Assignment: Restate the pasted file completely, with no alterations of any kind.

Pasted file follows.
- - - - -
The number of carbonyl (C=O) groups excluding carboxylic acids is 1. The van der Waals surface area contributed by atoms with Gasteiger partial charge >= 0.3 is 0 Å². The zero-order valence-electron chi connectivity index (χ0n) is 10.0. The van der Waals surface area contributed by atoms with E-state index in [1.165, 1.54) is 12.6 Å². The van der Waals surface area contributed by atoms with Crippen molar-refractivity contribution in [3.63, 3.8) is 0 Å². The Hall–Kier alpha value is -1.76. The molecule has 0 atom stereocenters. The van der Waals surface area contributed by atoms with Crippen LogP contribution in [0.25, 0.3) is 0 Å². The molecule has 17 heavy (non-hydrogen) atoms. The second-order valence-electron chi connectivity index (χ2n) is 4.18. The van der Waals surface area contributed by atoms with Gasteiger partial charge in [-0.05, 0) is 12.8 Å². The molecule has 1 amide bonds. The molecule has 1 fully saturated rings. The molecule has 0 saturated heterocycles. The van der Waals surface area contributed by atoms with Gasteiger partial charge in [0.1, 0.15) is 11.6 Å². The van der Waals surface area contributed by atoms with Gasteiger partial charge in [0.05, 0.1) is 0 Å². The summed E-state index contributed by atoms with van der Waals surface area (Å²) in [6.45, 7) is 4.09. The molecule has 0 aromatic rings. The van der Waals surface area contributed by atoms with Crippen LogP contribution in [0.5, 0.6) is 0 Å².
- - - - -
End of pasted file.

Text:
The number of carbonyl (C=O) groups excluding carboxylic acids is 1. The van der Waals surface area contributed by atoms with Gasteiger partial charge >= 0.3 is 0 Å². The zero-order valence-electron chi connectivity index (χ0n) is 10.0. The van der Waals surface area contributed by atoms with E-state index in [1.165, 1.54) is 12.6 Å². The van der Waals surface area contributed by atoms with Crippen molar-refractivity contribution in [3.63, 3.8) is 0 Å². The Hall–Kier alpha value is -1.76. The molecule has 0 atom stereocenters. The van der Waals surface area contributed by atoms with Crippen LogP contribution in [0.25, 0.3) is 0 Å². The molecule has 17 heavy (non-hydrogen) atoms. The second-order valence-electron chi connectivity index (χ2n) is 4.18. The van der Waals surface area contributed by atoms with Gasteiger partial charge in [-0.05, 0) is 12.8 Å². The molecule has 1 amide bonds. The molecule has 1 fully saturated rings. The molecule has 0 saturated heterocycles. The van der Waals surface area contributed by atoms with Gasteiger partial charge in [0.1, 0.15) is 11.6 Å². The van der Waals surface area contributed by atoms with Gasteiger partial charge in [0.05, 0.1) is 0 Å². The summed E-state index contributed by atoms with van der Waals surface area (Å²) in [6.45, 7) is 4.09. The molecule has 0 aromatic rings. The van der Waals surface area contributed by atoms with Crippen LogP contribution in [0.5, 0.6) is 0 Å².